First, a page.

What Is Trampoline? Trampoline definition, what to do on trampoline, information on trampoline.
Trampoline; an elevated resilient web-constructed bed (mat), used by gymnasts, acrobats, and others as a performing surface. A spring or rubber suspension system anchors the bed to a table-high steel frame, the sides of which are padded to protect the user from injury. The springs attached to the bed cause the performer to continue rebounding upward. The activity that takes place on the apparatus is called trampolining, or rebound tumbling.
Trampolines are constructed in various sizes. A 17- by 10-foot (5.18- by 3-meter) frame is the one often used in national and international competition. For the novice or high school gymnast the standard 15- by 9-foot (4.57- by 2.7-meter) bed is adequate. The minimum size is 12 by 5V2 feet( 3.6 by 1.65 meters). Modern trampolines can be folded and easily stored.
Professional acrobats performing in circuses popularized rebound tumbling during the 20th century. The activity gained a following in the United States after the U.S. Navy preflight program utilized the trampoline during World War II to improve fliers’ coordination and balance. It soon became a popular physical education activity and a competitive event in schools, colleges, and clubs. In 1954 the Amateur Athletic Union recognized rebound tumbling as an independent division and began to conduct meets for both sexes, starting at age 10. The National Association of Intercollegiate Athletics holds competitions for its members. The Fédération Internationale Trampoline decides the routines for world championships.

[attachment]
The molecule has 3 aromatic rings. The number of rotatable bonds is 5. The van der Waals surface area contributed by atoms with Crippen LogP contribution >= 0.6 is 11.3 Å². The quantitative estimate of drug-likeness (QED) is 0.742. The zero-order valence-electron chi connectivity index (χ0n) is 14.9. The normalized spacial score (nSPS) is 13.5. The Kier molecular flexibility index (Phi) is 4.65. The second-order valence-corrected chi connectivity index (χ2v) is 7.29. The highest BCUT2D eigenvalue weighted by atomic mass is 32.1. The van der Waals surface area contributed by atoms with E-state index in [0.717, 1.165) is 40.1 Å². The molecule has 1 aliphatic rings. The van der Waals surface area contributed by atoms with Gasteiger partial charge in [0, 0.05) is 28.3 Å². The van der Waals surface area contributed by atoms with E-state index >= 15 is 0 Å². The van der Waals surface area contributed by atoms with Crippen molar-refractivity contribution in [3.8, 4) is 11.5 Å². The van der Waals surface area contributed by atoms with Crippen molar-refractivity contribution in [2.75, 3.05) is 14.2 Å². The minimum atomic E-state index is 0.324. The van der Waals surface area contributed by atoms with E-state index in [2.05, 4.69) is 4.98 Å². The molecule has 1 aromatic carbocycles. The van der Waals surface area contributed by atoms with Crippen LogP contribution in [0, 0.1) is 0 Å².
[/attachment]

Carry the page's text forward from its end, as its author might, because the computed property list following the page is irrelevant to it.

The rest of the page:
Trampolining consists of stunts formed from limitless combinations of somersaults and twists. It is an exhilarating sport but should not be attempted without adequate supervision.